Smart Controls gives you access to settings you must want to adjust
For example, call up the Classic Electric Piano instrument, double-click on its icon in the track list, and its Smart Controls appear at the bottom of the Logic window. Here are eight simple knobs for exactly the kind of tweaks you’d want to perform on a Fender Rhodes electric piano – Bell, Drive, Treble, Bass, Tremolo, Ambience, Chorus, and Reverb. No sampler fiddling required.
You don’t have to live with a track’s Smart Controls, however. Click an Info button, and a pane appears where you can choose what a particular control will do. For instance, on my Fender Rhodes I can assign a Phaser control to what is, by default, the Bell control knob. I can then store those settings as part of a patch so that they come up every time I use it. And like other Logic controls you can assign a hardware controller to them (a slider or wheel on your MIDI keyboard, for example) and manipulate them while you play. As you do that, you can record your manipulation so that it plays back with the track.
Logic Pro X review: Give the drummer some props
Logic Pro 9 was a boon for guitar players in that it included stompbox, amp, and speaker effects. With Logic Pro X, Apple turns to bass players and drummers. Bass players will be happy to know that they can now build their own rigs as well. Included are three amp models – Modern Amp, Classic Amp, and Flip-Top Amp – as well as a Direct Box setting.
You can additionally choose from six cabinet settings – Modern Cabinet 15”, Modern Cabinet 10”, Modern Cabinet 6”, Modern Cabinet Distant, Classic Cabinet 8*10”, and Flip Top Cabinet 1*15”. There are two direct box-out settings as well. And, as with the guitar rig, you can choose a mic and its position – a Condenser 87, Dynamic 20, or Dynamic 421. While bass tracks are designed primarily for those jacking a real bass into an audio interface, as with guitar effects, you can apply your bass rig to software instruments and MIDI tracks too.
Bass players now get a configurable rig of their own
New drum features run deeper still. I’ll start with the new Drummer track. Drum loops can help you sketch out a tune, but because they’re loops, they tend to be pretty static. You can tweak them and insert fills but they still don’t sound like the real thing.
So Apple came up with the Drummer track. These are 15 virtual drummers – sampled from some of the world’s best studio cats – who live inside Logic. Create one of these tracks and choose from four styles: Rock, Alternative, Songwriter, or R&B (sorry, no Country, Jazz, or Latin). Then choose the drummer you’d like to use (and yes, they all have names). For example, Max is a punk drummer who bangs on a punchy kit. Logan is an older dude who prefers retro rock and plays a just-as-retro kit.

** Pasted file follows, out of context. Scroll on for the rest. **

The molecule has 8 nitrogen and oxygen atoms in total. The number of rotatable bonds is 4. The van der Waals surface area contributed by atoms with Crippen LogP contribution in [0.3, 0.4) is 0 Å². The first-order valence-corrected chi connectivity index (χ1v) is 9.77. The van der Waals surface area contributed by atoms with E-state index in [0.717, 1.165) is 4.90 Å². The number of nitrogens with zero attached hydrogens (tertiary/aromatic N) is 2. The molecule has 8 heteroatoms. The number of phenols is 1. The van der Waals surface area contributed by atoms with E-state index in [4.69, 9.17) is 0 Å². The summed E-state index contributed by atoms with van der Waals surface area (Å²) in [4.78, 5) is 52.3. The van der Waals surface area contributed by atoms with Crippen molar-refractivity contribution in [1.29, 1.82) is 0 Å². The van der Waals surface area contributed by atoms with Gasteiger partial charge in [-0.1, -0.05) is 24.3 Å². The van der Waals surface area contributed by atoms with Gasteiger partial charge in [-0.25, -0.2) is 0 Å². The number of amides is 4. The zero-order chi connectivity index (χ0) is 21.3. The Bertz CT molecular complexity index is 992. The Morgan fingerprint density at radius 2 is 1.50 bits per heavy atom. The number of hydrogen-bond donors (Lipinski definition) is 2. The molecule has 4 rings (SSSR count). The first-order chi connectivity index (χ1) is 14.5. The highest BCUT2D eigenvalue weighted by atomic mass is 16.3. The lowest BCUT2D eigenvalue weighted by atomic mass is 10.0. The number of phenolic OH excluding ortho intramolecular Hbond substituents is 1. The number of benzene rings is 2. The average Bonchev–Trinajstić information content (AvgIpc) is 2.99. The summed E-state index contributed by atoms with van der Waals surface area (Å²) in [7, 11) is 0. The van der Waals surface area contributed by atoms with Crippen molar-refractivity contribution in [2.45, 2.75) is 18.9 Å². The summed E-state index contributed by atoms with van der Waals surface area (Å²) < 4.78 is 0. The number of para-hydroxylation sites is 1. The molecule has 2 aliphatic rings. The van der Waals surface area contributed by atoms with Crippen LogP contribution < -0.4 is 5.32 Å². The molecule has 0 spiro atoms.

This may sound like just a cute way to add personality to loops, but it’s far more than that. Next to your drummer are some helpful controls. From a Presets menu you can choose a substyle in that drummer’s roundhouse. For example, with Logan I can choose AM Gold, Stonehenge, or Firebird (licensing issues may prevent Apple from calling it ‘Freebird’).
Next, you can employ an X-Y pad and move a controller between Simple and Complex on one axis and Soft and Loud on the other. Drag the control around, and the pattern changes to match your desires. For example, if you place the control in the bottom left corner (Simple and Soft), you may hear a rudimentary kick drum on beats one and three and high-hat clicks on beats one through four. Drag the control to the top right corner (the Complex and Loud corner of the X-Y controller), and the pattern gets far more interesting.
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Logic Pro X is the latest version of Apple’s successful and popular audio editing and MIDI sequencer software. It’s a serious, powerhouse overhaul – here’s our Apple Logic Pro X review.
Get more realistic drum tracks with Logic Pro X’s aptly named Drummer track
You can also choose which drums will and won’t be used in the track. For example, if you hate cymbals, just click them in the representation of the kit, and they disappear. You can also adjust fill and swing controls, adding more or less of each with the turn of a virtual dial.
But there’s still more. Click on the drummer’s kit, and you can not only change the kind of kit he uses, but swap out his bass drum and/or snare for a different style of drum – a bright pancake snare instead of a deeper snare, say. And for each drum and cymbal you have the option to adjust its gain, dampening level, and tuning.
You can also enable a Follow option that tells your virtual drummer to examine the other tracks and try to get a feel for its part based on what else is playing in the song. What I’ve heard so far from the drummer track is pretty remarkable – it sounds like a real drummer rather than a loop.
The virtual drummers are also capable of playing in time signatures other than 4/4. Thinking I’d trick the drummers, I demanded that they play in 5/4. They did. I also tried 3/4, 6/8, and 12/8, and they dutifully beat out the appropriate rhythms. I then created a track that played a measure of 7/8, two measures of 4/4, three measures of 3/4, and then a measure of 6/8. Unlike any drummer I’ve ever played with, this one didn’t stumble once. Clever, these Apple engineers.
Logic Pro X review: Flex Pitch
With Logic Pro 9 Apple introduced Flex Time, a feature for subtly adjusting the timing of where specific notes fall. If, for example, a kick drum plays a little before the beat, you can shift it over to fall on the beat. Now, what Logic Pro 9 did for timing, Logic Pro X does for pitch with its new Flex Pitch feature.
Suppose you have a singer who’s largely nailed a part, but a few notes are slightly sharp or flat. In the past you could use a pitch correction effect to try to knock them into line, but Flex Pitch takes a different approach.